My home office. 45-seconds from our home.

“A lot of people say, ‘Find your passion.’ I think passion comes from a combination of being open and curious, and of really going all-in when you find something that you’re interested in.”
– Sam Kass

Sometimes when people find out I quit my job to write full-time they say things like, “Josh, that’s awesome you found something you’re passionate about. I wish I could do the same.”

But to be honest, I don’t feel like I’ve “found my passion” in writing.

First of all, let’s clarify the type of writing I do. Because the idea of making a living as a writer has a lot of misconceptions and romantic ideas attached to it.

I specialize in direct response copywriting. Businesses pay me to write marketing messages like emails, landing pages and PPC ads.

I’m not writing novels. I write ads.

So when I hear people say I’ve “found my passion” I just laugh because even though I’m “interested” in what I do, I don’t wake up in the morning with a burning desire in my heart to write an ad about how retirees can protect their nest egg by investing in a fixed-rate annuity.

Sure, there are times when I feel like I’m “in the zone” writing copy and time seems to fly by. But that’s the exception, not the rule. Most the time I don’t feel like writing.

This morning, for example, my alarm was set for 6:30 but I hit snooze until 8:00. I was more “passionate” about sleep than writing today, apparently.

And when I finally do get to work 80% of my time is spent on non-writing tasks. Things like research, emails, managing VAs, etc. Only 20% of my time is actually spent writing.

So being a copywriter is not as “exciting” as it may sound.

The reason I share this is because there’s a lot of advice out there, especially to people my age (I’m 32), to just “follow your passion.”

And it can be misleading to tell people that if they just discover their passion that the money will come. That’s not how it worked for me.

Maybe it works for some people. But when I tried to follow that advice I would end up getting way too introspective and spend days wondering, “What should I do with my life!? I need to find out what my calling and life purpose is!”

Nothing wrong with contemplating your calling and purpose. But I’ve found that in reality those questions are hard to answer.

Sure, some people know what they’re called to do from a young age. People like Reinhard Bonnke who knew he was called to Africa at age 10.

But for most of us our calling is not as dramatic. Instead it’s “discovered” along the way. I like this quote by Ira Glass from the book So Good They Can’t Ignore You by Cal Newport:

“In the movies there’s this idea that you should just go for your dream,” Ira Glass tells them. “But I don’t believe that. Things happen in stages.” Glass emphasizes that it takes time to get good at anything, recounting the many years it took him to master radio to the point where he had interesting options. “The key thing is to force yourself through the work, force the skills to come; that’s the hardest phase,” he says.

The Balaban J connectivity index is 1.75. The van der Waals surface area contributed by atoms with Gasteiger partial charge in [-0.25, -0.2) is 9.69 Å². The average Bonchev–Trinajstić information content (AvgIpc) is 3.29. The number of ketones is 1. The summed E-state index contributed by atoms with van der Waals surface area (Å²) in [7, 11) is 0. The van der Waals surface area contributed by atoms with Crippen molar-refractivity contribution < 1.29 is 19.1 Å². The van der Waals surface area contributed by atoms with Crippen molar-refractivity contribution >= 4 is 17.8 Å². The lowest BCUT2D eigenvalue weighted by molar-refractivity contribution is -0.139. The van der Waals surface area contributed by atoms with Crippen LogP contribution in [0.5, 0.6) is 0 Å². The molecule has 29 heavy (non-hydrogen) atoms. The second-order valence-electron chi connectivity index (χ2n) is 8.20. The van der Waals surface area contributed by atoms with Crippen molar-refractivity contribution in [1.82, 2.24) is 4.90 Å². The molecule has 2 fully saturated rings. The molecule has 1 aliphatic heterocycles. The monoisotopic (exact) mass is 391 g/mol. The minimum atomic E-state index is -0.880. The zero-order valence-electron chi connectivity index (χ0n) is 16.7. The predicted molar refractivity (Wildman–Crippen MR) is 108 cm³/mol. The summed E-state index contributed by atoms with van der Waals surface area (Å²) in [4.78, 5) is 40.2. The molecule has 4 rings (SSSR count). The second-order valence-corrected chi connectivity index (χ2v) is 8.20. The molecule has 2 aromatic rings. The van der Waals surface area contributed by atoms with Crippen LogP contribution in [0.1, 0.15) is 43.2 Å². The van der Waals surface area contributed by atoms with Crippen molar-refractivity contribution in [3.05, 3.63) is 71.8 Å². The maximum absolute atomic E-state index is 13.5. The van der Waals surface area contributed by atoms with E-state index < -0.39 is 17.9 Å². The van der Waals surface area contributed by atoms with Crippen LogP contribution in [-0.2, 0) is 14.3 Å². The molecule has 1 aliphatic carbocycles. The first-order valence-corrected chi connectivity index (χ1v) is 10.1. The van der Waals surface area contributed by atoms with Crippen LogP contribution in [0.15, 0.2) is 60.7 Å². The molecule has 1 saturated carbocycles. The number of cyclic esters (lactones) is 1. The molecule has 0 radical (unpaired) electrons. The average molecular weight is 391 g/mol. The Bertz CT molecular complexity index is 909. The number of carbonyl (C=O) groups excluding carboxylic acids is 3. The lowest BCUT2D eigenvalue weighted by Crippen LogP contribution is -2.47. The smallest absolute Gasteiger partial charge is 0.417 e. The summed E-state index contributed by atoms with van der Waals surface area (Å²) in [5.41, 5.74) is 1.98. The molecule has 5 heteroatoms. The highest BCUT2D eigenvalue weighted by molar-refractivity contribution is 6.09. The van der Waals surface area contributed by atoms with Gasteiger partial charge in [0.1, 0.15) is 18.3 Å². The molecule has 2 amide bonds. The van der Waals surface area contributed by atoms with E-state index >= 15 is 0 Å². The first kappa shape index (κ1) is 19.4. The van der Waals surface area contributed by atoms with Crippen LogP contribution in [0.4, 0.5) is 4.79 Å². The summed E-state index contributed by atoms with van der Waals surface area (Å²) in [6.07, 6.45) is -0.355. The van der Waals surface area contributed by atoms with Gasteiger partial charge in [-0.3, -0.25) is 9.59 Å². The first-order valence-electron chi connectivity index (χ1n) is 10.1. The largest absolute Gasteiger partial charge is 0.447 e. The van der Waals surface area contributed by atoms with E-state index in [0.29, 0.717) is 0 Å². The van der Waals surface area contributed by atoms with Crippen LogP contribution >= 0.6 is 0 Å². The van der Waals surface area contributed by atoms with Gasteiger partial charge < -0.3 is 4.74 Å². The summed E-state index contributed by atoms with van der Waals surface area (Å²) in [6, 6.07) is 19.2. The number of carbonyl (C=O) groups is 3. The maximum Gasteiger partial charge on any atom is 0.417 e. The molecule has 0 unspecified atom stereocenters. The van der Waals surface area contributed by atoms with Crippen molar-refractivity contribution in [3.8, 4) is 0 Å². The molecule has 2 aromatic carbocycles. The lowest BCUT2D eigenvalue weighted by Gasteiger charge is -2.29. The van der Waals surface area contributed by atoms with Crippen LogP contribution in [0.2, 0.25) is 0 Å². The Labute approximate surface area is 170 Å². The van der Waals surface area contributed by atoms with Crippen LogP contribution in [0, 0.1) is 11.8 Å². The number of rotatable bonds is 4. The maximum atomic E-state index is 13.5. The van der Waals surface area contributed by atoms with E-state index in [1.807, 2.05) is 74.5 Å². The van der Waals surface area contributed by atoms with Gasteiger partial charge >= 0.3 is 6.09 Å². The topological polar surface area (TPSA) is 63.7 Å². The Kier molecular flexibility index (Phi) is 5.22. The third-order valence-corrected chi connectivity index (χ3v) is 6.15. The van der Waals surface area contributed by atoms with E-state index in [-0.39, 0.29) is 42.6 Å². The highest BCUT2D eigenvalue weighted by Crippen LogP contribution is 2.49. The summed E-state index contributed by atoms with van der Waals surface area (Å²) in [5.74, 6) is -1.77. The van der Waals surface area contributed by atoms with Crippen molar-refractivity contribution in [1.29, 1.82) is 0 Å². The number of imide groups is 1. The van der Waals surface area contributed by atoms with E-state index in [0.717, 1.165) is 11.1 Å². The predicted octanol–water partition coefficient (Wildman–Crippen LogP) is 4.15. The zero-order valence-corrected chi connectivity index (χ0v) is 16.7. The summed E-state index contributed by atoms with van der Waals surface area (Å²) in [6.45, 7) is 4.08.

I agree with Glass. Things happen in stages. And the key is to start exploring and moving into new stages. And the way to do that is to pay attention to what interests you.

It’s much easier to identify your “interests” than your “passions.”

Plus the words “calling” and “passion” are so serious and heavy.

People tense up when they these words because they’re afraid they don’t know what their calling is and they suspect they may be wasting their life!

So here’s what you can do instead.

Ask yourself, “What am I interested in?”

The interesting (pun intended) thing about your interests is that they give you clues to your calling.

For example, when I decided I didn’t want to work in a cubicle and sell insurance for the rest of my life I started to explore my interests.

One of those was writing.

Another was entrepreneurship.

I was very interested in working for myself vs someone else. I wanted to work from home. I was not interested in commuting any more.

I was also interested in sales and marketing.

As I explored these interests I stumbled on something called “copywriting.”

The more I read about it, the more I became intrigued. Then fascinated.

I’m not sure if my fascination had more to do with copywriting or working from home. But whatever my “motive” was one thing I knew for sure was that I was quickly becoming obsessed about freelance copywriting.

That was over 6 years ago.

I quit my job in May 2011 and have been freelancing ever since. And right now I’m writing this from my home office, which is a mere 45-second walk from the new home we just bought 2 weeks ago.

My current desk setup. My view is the trees and the 1 acre yard between my office and house.

I love the life I get to enjoy. I love that I can work when I want and for who I want. I love that I get to see my wife and kids when I wake up, on my breaks and as soon as I decide to stop working.

And I love that I can support my family through my craft. My wife doesn’t have to work and gets to be a full-time Mom to our 3 young kids.

So I honestly don’t care how “passionate” I am about copywriting and marketing. I enjoy it. I certainly don’t hate it.

And I have a feeling it’ll open doors that are connected to “my calling” but I don’t feel like I need to worry about figuring all that out.

As a believer I trust God with those big questions. The Bible says a man’s heart plans his way but the Lord directs his steps. So that’s what I believe.

So if you are struggling with “finding your calling” I encourage you to start with your interests. Even if they don’t feel “spiritual” or important. Remember, I’m writing ads for financial advisors and insurance agents. Nothing grandiose.

But I’m also able to work when I want, where I want and for who I want to. I have freedom and for me that’s very important.

P.S. A great book about this is So Good They Can’t Ignore You by Cal Newport. See my notes here.